This is a fun, fast-paced novel, with a couple of good personalities driving it. Paul Young is a lieutenant in the Air Force about to be drummed out of flight school for reasons he personal reasons that have nothing to do with his skill at flying. Major Riggs is the man who’s helping Paul’s enemies get rid of him. Then a “goddess” intervenes kidnapping both people. She tells Major Riggs he’s been chosen to save the Navajo because he’s half Navajo; she has no use for Young but he’s in the jet with Riggs and so he gets pulled into the future too. They are quickly found by the Navajo where Riggs tells them that Young is a slave he is giving to the tribe. Young and Riggs didn’t get along well before this betrayal and their relationship quickly plummets even further.
Riggs makes the perfect jerk in this story. At every single opportunity he outdoes his last dastardly deed. Young’s a pretty good hero who fairly quickly finds out that one of the gods thinks the others made a big mistake counting on Riggs and he wants to use Young as a backup to save the world. The difference between the two men could not be more clear and this makes them great antagonists for each other.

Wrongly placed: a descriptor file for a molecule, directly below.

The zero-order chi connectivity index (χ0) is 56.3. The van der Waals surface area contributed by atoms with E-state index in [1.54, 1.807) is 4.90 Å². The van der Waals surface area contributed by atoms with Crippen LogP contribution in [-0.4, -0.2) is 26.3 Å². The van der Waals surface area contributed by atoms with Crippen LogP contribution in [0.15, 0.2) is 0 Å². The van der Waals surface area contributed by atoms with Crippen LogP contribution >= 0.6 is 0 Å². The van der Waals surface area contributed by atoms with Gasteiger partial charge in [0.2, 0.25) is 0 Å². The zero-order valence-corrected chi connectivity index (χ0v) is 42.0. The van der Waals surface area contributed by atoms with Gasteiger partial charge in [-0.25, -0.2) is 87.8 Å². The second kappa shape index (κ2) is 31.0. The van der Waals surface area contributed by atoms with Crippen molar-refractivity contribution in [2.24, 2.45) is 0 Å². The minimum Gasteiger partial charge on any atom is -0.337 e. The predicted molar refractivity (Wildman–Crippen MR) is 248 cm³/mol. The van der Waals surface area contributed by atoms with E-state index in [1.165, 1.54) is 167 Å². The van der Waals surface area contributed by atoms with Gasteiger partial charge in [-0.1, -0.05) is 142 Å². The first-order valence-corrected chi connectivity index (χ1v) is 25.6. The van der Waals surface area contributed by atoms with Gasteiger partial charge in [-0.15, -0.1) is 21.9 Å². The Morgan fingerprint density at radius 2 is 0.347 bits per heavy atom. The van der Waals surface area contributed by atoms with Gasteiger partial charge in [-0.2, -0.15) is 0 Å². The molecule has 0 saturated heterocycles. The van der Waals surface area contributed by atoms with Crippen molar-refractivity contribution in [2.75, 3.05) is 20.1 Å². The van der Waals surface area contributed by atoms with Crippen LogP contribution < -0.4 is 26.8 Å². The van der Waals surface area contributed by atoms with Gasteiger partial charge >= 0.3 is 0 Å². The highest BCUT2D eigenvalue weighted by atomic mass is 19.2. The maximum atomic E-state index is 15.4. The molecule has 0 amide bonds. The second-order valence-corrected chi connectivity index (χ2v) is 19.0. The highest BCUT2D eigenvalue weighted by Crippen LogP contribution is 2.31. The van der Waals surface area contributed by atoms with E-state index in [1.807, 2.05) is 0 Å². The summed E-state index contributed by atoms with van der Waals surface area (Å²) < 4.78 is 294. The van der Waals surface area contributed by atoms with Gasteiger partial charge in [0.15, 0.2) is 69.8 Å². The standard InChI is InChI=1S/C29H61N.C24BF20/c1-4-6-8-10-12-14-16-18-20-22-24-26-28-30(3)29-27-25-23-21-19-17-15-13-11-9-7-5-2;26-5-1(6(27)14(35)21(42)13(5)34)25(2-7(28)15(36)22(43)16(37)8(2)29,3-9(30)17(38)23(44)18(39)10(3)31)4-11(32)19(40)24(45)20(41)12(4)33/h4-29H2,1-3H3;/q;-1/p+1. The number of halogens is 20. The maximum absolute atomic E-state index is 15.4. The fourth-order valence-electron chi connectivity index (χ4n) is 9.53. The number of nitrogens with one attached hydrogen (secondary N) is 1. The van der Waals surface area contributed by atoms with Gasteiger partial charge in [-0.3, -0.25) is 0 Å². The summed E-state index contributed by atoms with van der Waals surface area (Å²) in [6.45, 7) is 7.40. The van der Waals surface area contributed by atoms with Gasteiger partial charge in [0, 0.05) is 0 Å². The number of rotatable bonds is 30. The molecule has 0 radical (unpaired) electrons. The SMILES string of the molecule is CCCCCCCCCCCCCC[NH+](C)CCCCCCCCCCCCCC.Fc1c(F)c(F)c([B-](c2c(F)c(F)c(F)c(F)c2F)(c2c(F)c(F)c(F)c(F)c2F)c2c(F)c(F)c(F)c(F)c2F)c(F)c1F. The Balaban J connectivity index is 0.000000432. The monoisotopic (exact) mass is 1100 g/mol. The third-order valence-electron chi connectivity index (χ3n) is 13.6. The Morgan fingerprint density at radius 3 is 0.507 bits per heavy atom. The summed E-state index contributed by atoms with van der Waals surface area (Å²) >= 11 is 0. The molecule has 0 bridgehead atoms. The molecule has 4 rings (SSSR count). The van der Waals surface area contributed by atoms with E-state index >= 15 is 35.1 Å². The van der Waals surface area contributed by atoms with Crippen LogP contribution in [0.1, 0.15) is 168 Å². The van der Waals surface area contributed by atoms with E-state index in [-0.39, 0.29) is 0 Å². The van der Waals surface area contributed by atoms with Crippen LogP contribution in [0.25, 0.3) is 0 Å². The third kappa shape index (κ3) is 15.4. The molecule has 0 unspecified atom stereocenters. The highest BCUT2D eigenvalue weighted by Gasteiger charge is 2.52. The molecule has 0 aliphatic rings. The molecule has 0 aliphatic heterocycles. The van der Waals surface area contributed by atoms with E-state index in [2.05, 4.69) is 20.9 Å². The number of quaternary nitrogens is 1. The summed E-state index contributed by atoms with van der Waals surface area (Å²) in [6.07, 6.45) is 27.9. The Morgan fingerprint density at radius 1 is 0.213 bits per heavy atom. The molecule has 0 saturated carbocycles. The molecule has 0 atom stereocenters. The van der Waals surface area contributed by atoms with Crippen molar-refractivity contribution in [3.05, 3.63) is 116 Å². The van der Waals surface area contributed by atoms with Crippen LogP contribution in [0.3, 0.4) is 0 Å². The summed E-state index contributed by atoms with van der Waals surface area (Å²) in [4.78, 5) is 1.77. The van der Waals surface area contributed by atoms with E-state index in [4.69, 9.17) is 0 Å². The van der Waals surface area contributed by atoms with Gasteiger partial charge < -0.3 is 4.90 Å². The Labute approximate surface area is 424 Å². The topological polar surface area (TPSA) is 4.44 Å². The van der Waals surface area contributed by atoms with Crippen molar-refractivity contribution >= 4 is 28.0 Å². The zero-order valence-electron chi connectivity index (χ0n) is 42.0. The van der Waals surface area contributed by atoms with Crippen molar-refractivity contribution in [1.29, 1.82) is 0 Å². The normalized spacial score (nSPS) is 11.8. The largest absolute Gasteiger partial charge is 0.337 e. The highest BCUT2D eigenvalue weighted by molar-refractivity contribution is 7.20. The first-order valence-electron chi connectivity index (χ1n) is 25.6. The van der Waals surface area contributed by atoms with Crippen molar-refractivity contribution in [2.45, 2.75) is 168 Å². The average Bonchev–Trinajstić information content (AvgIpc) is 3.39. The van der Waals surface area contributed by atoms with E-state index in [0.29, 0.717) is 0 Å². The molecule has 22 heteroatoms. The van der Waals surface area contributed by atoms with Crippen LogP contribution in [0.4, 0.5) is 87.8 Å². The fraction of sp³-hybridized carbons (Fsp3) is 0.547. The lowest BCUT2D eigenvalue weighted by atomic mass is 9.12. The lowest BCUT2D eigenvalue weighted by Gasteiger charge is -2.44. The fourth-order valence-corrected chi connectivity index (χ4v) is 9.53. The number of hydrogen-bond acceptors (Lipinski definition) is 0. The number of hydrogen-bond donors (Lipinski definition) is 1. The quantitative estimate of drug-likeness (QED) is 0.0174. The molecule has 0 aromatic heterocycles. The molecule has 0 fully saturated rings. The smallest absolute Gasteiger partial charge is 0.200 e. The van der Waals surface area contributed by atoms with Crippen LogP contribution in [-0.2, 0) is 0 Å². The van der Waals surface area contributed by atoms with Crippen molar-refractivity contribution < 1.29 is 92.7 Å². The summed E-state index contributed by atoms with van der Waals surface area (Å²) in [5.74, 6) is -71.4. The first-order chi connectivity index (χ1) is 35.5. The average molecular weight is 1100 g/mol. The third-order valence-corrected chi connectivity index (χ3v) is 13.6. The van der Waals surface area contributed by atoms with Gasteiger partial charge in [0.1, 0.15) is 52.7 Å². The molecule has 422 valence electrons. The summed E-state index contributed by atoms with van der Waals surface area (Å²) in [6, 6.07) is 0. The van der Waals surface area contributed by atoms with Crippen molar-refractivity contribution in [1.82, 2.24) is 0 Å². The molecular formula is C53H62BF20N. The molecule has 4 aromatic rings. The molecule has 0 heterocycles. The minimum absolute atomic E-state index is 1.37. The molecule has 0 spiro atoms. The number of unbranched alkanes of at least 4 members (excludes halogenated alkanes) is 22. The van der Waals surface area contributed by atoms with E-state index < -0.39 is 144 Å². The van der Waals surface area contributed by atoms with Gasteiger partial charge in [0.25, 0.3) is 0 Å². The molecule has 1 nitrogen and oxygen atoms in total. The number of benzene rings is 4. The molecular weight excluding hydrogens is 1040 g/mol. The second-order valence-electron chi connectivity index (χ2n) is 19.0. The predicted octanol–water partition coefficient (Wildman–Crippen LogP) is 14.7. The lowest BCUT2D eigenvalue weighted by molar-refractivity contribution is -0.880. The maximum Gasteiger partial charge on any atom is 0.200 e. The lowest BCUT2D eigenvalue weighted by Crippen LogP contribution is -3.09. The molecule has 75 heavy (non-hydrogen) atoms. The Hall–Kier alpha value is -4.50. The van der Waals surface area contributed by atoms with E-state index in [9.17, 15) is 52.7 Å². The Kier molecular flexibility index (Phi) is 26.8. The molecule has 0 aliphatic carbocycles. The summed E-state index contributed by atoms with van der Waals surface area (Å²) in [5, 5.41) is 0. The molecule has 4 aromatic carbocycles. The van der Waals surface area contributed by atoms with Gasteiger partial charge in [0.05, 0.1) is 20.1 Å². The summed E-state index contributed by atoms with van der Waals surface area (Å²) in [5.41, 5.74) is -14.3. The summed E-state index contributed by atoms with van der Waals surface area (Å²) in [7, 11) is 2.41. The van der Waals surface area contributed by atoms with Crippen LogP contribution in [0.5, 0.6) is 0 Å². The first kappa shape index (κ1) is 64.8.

After Young escapes the Navajo, we start to get a much better understanding of this postapocalyptic future. It includes magic, dragons, fantasy races and a sort of Mad Max style human society. The government of the one non-tribal organized community we really get a good look at is very cleverly constructed and helps to drive home that the America we know is long gone. The fight scenes are well done and I liked the supporting cast. I think Young’s two girlfriends are especially well developed, even if I think they got interested in him a little too easily. Overall, characterization is a major strength of the story.
If Van Stry happens to be reading this review, I have a request. Could we have a map please? I found the terrain very difficult to visualize. Young leaves Navajo territory going east but somehow ends up on the west coast by the end of the story after traveling quite a bit and going around a new inland sea. I’m quite sure Van Stry has a clear understanding of the geography but I had a lot of trouble following it. A map would totally resolve this problem.